Another sign of trouble: The dealer tries to rush you through the paperwork without giving you time to review each document in full. Also, if you leave without signing a final copy of a contract, and a dealer offers to forge your signature, don’t walk from the purchase — run.
“The internet is your friend”
A quick online search can reveal if your dealership is giving it to you straight.
“The internet is your friend,” says Steinway. “Websites like Repair Pal and others offer pricing, service costs and more. The Car Care Counsel educates drivers on how and why things go wrong. The key is to be informed. Knowledge is power.”
When it comes to car pricing, the internet is also your friend. Sites like Edmunds and Kelly Blue Book offer accurate, vetted information about car prices. If a dealer tells you the sites aren’t accurate, you’ll need to decide who is telling the truth.
How do you know your car dealership is lying?
It’s not always easy to tell if you’re being lied to. To know, you need information.
For example, many dealers will imply that a clean Carfax report means a car has a clean record.
“But this is not necessarily true,” says Jake McKenzie, a manager for Auto Accessories Garage. “Unless the owner of the car made an insurance claim, any accidents or flooding would not show up on a Carfax report.”
Another trick: When a Carfax does not come back clean, dealers may tell you the system is “down.”
They are banking on the fact that most buyers are unlikely to check the Carfax at home,” says McKenzie.
What to do when a car dealership lies to you
If you catch a car dealership in the act of lying, you might be tempted to confront the salesperson or manager and extract a confession. But that shouldn’t be your first impulse. Instead, ask yourself: “If they’re lying about this, then what else are they lying about?”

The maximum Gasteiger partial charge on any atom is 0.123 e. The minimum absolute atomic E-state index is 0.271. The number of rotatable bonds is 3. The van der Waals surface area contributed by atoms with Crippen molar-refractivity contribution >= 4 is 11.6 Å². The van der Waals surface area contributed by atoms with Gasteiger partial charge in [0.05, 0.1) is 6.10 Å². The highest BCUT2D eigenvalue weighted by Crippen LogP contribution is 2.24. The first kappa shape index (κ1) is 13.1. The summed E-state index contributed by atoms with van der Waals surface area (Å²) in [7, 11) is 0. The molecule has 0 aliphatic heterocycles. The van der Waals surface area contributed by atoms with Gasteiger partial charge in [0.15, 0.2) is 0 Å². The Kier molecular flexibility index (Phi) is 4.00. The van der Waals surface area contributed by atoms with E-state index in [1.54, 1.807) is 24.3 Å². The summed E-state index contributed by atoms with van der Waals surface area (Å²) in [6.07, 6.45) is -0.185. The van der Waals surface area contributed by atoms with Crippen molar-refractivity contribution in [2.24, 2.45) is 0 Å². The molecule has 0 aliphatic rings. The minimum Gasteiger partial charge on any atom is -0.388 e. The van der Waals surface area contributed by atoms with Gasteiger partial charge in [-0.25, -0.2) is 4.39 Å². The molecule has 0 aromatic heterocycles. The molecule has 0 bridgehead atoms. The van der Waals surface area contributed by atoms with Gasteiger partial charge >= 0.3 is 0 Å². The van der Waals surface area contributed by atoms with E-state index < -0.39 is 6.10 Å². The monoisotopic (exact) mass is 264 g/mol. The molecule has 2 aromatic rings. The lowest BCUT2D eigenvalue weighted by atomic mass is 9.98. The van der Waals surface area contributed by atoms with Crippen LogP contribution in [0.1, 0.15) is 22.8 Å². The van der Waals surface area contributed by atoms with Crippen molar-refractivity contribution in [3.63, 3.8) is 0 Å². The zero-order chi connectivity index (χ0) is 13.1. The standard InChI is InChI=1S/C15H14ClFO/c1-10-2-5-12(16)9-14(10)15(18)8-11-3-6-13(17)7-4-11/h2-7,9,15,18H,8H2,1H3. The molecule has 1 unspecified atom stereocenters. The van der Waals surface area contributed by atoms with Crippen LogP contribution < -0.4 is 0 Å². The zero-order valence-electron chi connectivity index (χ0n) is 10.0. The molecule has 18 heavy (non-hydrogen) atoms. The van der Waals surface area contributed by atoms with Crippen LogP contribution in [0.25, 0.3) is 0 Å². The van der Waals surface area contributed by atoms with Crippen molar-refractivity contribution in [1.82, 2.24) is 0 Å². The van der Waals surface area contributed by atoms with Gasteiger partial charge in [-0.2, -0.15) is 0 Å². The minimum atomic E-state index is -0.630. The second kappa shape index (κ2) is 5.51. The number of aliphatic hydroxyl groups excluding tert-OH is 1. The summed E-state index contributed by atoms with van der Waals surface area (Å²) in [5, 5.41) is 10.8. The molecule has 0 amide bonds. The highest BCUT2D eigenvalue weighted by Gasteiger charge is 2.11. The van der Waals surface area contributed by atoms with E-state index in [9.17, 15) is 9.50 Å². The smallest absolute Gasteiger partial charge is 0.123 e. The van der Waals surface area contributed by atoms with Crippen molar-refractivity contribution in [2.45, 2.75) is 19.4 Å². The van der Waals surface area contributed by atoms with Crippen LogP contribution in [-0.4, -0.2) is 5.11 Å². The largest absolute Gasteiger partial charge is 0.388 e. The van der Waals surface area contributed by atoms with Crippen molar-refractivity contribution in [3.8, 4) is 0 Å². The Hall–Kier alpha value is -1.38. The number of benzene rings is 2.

Imagine yourself in a long-term relationship with that business. Maybe you cleared up that little lie about the car price, but picture yourself coming in for maintenance or a repair. If they bent a few facts about the price, what else will they try to fudge?
The point is, you don’t want to do business with a company that tells a little white lie because there are almost certainly even bigger ones that you haven’t yet discovered.
All of the experts I spoke with said you should head for the door when you catch a dealership in a lie. That’s particularly true of bald-faced lies, such as misstating your income on a credit application.
“If a dealer writes in a different income number than you’ve given them, or misstates the amount of down payment you agreed to put down, leave immediately and find a new dealership,” says Steinway, the attorney. “Never sign your name to a contract where you know the information is wrong. Not only is it illegal, but it could result in you owing way more than you can afford.”
The more cars I buy, the less tolerant I become of lies. If a dealership can’t give me an out-the-door price on a car, I walk. If they fudge a price, I walk. And if a salesperson tries to steer me to a more expensive model, I’m outta there.
I can’t help thinking: If more of us refused to tolerate the lies, would the liars go out of business? I think you know the answer.